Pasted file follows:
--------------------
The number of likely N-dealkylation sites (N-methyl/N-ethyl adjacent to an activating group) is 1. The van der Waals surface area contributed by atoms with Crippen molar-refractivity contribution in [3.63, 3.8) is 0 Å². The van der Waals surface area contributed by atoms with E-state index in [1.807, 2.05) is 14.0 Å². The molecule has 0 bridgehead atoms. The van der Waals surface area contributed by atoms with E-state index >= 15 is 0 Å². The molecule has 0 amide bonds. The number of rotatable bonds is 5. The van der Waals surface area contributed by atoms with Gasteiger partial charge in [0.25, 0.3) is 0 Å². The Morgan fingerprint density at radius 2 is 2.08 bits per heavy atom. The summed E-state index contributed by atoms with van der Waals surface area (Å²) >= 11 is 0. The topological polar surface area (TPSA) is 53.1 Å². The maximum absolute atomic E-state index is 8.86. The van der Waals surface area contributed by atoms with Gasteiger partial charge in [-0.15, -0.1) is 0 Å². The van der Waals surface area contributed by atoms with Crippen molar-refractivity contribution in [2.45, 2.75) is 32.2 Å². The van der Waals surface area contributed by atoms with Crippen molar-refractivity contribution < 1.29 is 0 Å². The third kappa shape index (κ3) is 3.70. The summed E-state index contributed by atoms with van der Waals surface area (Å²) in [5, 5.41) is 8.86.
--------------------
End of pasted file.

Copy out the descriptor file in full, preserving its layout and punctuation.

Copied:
The number of likely N-dealkylation sites (N-methyl/N-ethyl adjacent to an activating group) is 1. The van der Waals surface area contributed by atoms with Crippen molar-refractivity contribution in [3.63, 3.8) is 0 Å². The van der Waals surface area contributed by atoms with E-state index in [1.807, 2.05) is 14.0 Å². The molecule has 0 bridgehead atoms. The van der Waals surface area contributed by atoms with E-state index >= 15 is 0 Å². The molecule has 0 amide bonds. The number of rotatable bonds is 5. The van der Waals surface area contributed by atoms with Gasteiger partial charge in [0.25, 0.3) is 0 Å². The Morgan fingerprint density at radius 2 is 2.08 bits per heavy atom. The summed E-state index contributed by atoms with van der Waals surface area (Å²) >= 11 is 0. The topological polar surface area (TPSA) is 53.1 Å². The maximum absolute atomic E-state index is 8.86. The van der Waals surface area contributed by atoms with Gasteiger partial charge in [-0.15, -0.1) is 0 Å². The van der Waals surface area contributed by atoms with Crippen molar-refractivity contribution in [2.45, 2.75) is 32.2 Å². The van der Waals surface area contributed by atoms with Crippen molar-refractivity contribution < 1.29 is 0 Å². The third kappa shape index (κ3) is 3.70. The summed E-state index contributed by atoms with van der Waals surface area (Å²) in [5, 5.41) is 8.86.